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Nobel Peace Prize Awarded to former President of Independent Chinese PEN Centre
08 Oct 2010
International PEN today calls on the People’s Republic of China to release the writer and academic Liu Xiaobo, winner of the 2010 Nobel Peace Prize.
Liu, currently serving an 11-year sentence in China, is a former president of the Independent Chinese PEN Centre and is one of the PEN Writers in Prison Committee’s most prominent cases. He is one of more than 40 writers, journalists and intellectuals detained in Chinese prisons at present.
‘Awarding Liu Xiaobo the Nobel Peace Prize is an affirmation of the central importance to everyone of freedom of expression, of which he is a courageous exponent,’ states International PEN President, John Ralston Saul.
In December 2008, Liu was a signatory to an open letter to the Chinese authorities calling on the National People’s Congress to ratify the International Covenant on Civil and Political Rights. Liu was also instrumental in launching Charter 08 on 9 December 2008, a declaration calling for political reforms and human rights, which was initially signed by over 300 scholars, journalists, writers and activists. Charter 08 now has more than 10,000 signatories from throughout China and the Chinese community abroad.
Liu was arrested in December 2008 and detained until he was formally charged in June 2009 with ‘spreading rumours and defaming the government, aimed at subversion of the state and overthrowing the socialism system in recent years’. He was convicted and imprisoned for 11 years on 25 December 2009.
‘Charter 08 contains this phrase: We must stop the practice of viewing words as crimes,’ says Marian Botsford Fraser, Chair of International PEN’s Writers in Prison Committee. ‘Liu is serving 11 years for that simple credo, and his belief in democracy for the Chinese people. We fervently hope that Liu’s winning of the Nobel Prize furthers those causes.’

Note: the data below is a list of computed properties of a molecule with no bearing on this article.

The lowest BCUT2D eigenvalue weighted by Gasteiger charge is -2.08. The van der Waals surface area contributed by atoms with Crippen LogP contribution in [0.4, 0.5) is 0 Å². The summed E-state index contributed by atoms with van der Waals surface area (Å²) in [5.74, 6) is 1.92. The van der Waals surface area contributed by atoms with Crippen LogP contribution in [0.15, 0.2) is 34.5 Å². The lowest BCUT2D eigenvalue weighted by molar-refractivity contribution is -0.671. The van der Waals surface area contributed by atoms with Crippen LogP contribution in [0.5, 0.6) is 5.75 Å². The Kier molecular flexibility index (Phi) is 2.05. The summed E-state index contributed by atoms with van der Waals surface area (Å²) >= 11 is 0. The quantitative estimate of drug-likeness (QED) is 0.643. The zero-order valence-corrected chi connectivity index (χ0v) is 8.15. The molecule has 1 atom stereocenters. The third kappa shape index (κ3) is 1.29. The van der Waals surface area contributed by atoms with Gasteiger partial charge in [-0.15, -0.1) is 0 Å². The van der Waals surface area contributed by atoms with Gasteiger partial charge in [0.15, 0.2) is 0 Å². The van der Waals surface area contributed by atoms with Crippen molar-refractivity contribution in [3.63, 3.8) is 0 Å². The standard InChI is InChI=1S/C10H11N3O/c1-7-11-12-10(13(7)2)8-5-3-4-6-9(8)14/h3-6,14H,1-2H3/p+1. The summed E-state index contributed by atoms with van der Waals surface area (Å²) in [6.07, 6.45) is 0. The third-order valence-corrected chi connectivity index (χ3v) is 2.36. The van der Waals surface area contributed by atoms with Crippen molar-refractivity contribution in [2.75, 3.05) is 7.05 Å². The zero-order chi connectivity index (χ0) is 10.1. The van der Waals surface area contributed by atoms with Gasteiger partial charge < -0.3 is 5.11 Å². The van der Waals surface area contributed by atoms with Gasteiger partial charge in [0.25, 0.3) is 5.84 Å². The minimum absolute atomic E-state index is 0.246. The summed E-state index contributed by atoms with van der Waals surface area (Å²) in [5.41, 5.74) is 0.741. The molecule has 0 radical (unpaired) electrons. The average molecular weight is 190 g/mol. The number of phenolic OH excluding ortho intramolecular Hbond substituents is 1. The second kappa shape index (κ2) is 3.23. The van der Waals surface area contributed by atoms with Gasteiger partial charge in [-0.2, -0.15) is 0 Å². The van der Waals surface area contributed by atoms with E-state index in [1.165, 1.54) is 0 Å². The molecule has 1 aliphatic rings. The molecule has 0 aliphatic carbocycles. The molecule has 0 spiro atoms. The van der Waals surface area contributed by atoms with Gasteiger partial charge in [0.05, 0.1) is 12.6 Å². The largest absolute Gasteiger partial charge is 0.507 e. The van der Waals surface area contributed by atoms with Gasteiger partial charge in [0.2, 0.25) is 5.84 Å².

Liu Xiaobo commands great respect among Chinese intellectuals and writers, and several leading intellectuals took a bold step in signing a letter in support of his nomination for the Nobel Prize. Although he has been banned from publishing in China, his work continues to appear in Hong Kong and Chinese publications abroad.
Liu holds a doctorate in Chinese literature and taught at Beijing Normal University until prevented from doing so over his involvement in the Tiananmen Square protests in 1989. He was one of those intellectuals labeled the ‘Black Hands of Beijing’ by the authorities after Tiananmen Square. Since then, Liu has experienced frequent arrest, harassment and censoring of his work. He also served a three-year sentence in a labour camp in the mid-1990s.
NOTES TO EDITORS:
International PEN celebrates literature and promotes freedom of expression. Founded in 1921, its global community of writers now spans more than 100 countries. PEN programmes, campaigns, events and publications connect writers and readers wherever they are in the world.
For more information or for an interview with International PEN, please contact Sara Whyatt, Writers in Prison Committee Programme Director, at +44 20 7405 0338 or firstname.lastname@example.org
For more information or for an interview with the independent Chinese PEN Centre, please contact Tienchi Liao, ICPC President, at +49 176 5472 3721, or Yu Zhang, WIPC Coordinator, at +46 8 500 22792